WEST BOYLSTON — The special metallic silver ink is stockpiled, the blank tees in stock, the design approved, and the colors proofed.
Now all that Newtek Design Group needs is a win.
“Everything is now up to the Bruins, whether we load the shirts back up onto the truck or start printing,” said Mark H. Euler, co-owner of the West Boylston printing firm.
NewTek Design Group is one of the New England printing firms in the “hot market” for printing Boston Bruins Stanley Cup Champions T-shirts as soon as the B’s defeat the St. Louis Blues in Game 7 of the Stanley Cup Finals on Wednesday night.
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If, heaven forbid, the Blues win, St. Louis shops have the contract to print the championship gear, Euler said.
But let’s stay positive here.
As soon as a Boston victory is assured, employees will begin showing up at the Worcester Street plant to start two presses that, combined, are capable of printing about 700 shirts an hour emblazoned with the Lord Stanley Cup and the Bruins’ black and gold. They will work for the next 12 hours or so to produce roughly 10,000 T-shirts.
It is a familiar routine for the company ... especially this year: NewTek had a contract to print the Patriots gear when they won the conference championship and Super Bowl, and the Red Sox gear when they won the American League pennant and the World Series.
“This would be a trifecta with the Bruins if they win,” Euler said. “Being in Boston we’ve really gotten spoiled with the Patriots and the Red Sox over the last seven years, there’s a lot of stuff to print. There’s some cities that haven’t even sniffed this. It’s an interesting market.”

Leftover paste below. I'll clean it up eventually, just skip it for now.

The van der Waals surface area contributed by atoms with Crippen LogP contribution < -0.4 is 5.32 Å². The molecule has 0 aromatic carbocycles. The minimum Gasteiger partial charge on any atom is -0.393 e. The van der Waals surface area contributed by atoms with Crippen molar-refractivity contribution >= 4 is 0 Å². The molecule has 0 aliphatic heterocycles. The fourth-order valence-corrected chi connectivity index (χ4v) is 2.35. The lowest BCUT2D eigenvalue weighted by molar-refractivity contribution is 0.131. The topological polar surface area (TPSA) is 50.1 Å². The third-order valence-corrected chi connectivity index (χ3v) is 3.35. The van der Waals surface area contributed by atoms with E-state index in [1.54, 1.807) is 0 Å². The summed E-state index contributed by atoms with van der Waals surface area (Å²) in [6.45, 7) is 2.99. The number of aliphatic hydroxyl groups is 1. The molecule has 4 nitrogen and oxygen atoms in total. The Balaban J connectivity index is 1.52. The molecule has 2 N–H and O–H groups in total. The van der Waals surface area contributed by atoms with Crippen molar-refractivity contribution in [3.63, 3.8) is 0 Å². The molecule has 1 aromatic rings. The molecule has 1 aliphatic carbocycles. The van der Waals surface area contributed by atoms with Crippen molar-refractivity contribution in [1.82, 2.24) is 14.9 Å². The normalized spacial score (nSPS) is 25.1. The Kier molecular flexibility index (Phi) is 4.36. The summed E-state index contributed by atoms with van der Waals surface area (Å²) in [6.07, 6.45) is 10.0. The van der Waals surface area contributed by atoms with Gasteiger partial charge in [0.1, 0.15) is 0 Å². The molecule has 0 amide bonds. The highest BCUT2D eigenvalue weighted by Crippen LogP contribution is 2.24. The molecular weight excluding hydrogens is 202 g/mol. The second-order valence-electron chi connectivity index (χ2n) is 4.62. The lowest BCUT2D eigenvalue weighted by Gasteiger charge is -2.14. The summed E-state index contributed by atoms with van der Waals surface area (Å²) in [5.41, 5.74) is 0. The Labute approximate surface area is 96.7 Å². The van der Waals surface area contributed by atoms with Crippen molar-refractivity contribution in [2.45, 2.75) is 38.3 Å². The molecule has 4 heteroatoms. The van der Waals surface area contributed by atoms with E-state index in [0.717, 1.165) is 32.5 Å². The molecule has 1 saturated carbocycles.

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Thus, Euler said he has learned the “trials and tribulations” of the hot market.
Every once in a while, someone doesn’t show up because they were celebrating victory too hard, Mr. Euler said. Sometimes bathroom breaks turn into naps. And the initial excitement around the game generally wears off as the night goes along.
“I think when you first start printing it’s very exciting, everybody’s talking about the game, there’s a lot of buzz,” Euler said. “As soon as 3 a.m., 4 a.m. or 5 a.m. come along there’s the bewitching hour — people start to get cranky, hungry, want to go to bed — that’s when things start falling apart a bit, and you have to rally the troops.”
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Because the trucks are arriving.
Early in the morning, trucks begin shuttling the shirts to distribution centers that in turn pass them along to retailers such as Olympia Sports, Target and Dick’s Sporting Goods, where they will be on display Thursday morning.
By about 11 a.m. Thursday, the job will be done, until the next championship.
“It’s not for everybody this hot market printing, because it’s kind of demanding on the shop, because you’re printing all night,” Euler said. “And what happens is everybody is kind of a basket case for the next couple of days.”
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Therefore, Euler admitted that a Bruins victory would be “bittersweet.”
“Should they win, the initial feeling is excitement,” Euler said, laughing. “Then the second feeling that settles in is ‘oh no, I’ve got to be here all night.’”